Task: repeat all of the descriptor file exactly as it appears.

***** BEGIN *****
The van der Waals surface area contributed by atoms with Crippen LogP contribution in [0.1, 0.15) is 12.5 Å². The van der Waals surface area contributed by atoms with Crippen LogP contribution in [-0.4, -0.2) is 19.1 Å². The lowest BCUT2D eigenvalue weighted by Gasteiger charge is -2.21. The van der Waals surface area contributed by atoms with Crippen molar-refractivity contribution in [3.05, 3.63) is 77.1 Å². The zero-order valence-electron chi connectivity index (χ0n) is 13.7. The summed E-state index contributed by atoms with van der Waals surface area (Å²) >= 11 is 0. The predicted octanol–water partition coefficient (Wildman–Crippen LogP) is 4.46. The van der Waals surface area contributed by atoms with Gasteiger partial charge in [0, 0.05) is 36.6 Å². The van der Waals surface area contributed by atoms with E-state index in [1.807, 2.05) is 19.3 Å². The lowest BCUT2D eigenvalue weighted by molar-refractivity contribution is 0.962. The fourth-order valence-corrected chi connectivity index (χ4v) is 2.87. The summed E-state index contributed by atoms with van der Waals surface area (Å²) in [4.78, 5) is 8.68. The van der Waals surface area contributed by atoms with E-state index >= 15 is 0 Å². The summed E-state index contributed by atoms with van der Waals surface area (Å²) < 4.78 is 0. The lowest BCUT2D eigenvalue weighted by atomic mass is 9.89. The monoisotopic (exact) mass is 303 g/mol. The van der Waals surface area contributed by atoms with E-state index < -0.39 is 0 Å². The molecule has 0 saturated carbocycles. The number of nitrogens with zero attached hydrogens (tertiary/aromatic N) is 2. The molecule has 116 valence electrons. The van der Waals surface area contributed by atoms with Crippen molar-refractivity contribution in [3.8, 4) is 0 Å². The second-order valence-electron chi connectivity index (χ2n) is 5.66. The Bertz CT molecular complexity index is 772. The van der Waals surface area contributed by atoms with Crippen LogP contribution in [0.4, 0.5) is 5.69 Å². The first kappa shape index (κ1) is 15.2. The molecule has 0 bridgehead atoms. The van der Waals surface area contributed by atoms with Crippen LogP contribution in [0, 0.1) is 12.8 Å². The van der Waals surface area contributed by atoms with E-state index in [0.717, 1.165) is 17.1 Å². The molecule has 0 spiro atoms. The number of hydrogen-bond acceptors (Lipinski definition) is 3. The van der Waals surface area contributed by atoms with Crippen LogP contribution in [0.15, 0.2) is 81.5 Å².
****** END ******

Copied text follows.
The van der Waals surface area contributed by atoms with Crippen LogP contribution in [0.1, 0.15) is 12.5 Å². The van der Waals surface area contributed by atoms with Crippen LogP contribution in [-0.4, -0.2) is 19.1 Å². The lowest BCUT2D eigenvalue weighted by Gasteiger charge is -2.21. The van der Waals surface area contributed by atoms with Crippen molar-refractivity contribution in [3.05, 3.63) is 77.1 Å². The zero-order valence-electron chi connectivity index (χ0n) is 13.7. The summed E-state index contributed by atoms with van der Waals surface area (Å²) >= 11 is 0. The predicted octanol–water partition coefficient (Wildman–Crippen LogP) is 4.46. The van der Waals surface area contributed by atoms with Gasteiger partial charge in [0, 0.05) is 36.6 Å². The van der Waals surface area contributed by atoms with E-state index in [1.807, 2.05) is 19.3 Å². The lowest BCUT2D eigenvalue weighted by molar-refractivity contribution is 0.962. The fourth-order valence-corrected chi connectivity index (χ4v) is 2.87. The summed E-state index contributed by atoms with van der Waals surface area (Å²) in [4.78, 5) is 8.68. The van der Waals surface area contributed by atoms with E-state index >= 15 is 0 Å². The summed E-state index contributed by atoms with van der Waals surface area (Å²) < 4.78 is 0. The lowest BCUT2D eigenvalue weighted by atomic mass is 9.89. The monoisotopic (exact) mass is 303 g/mol. The van der Waals surface area contributed by atoms with E-state index < -0.39 is 0 Å². The molecule has 0 saturated carbocycles. The number of nitrogens with zero attached hydrogens (tertiary/aromatic N) is 2. The molecule has 116 valence electrons. The van der Waals surface area contributed by atoms with Crippen molar-refractivity contribution in [3.8, 4) is 0 Å². The second-order valence-electron chi connectivity index (χ2n) is 5.66. The Bertz CT molecular complexity index is 772. The van der Waals surface area contributed by atoms with Crippen LogP contribution in [0.4, 0.5) is 5.69 Å². The first kappa shape index (κ1) is 15.2. The molecule has 0 bridgehead atoms. The van der Waals surface area contributed by atoms with Crippen LogP contribution in [0, 0.1) is 12.8 Å². The van der Waals surface area contributed by atoms with E-state index in [0.717, 1.165) is 17.1 Å². The molecule has 0 spiro atoms. The number of hydrogen-bond acceptors (Lipinski definition) is 3. The van der Waals surface area contributed by atoms with Crippen LogP contribution in [0.15, 0.2) is 81.5 Å².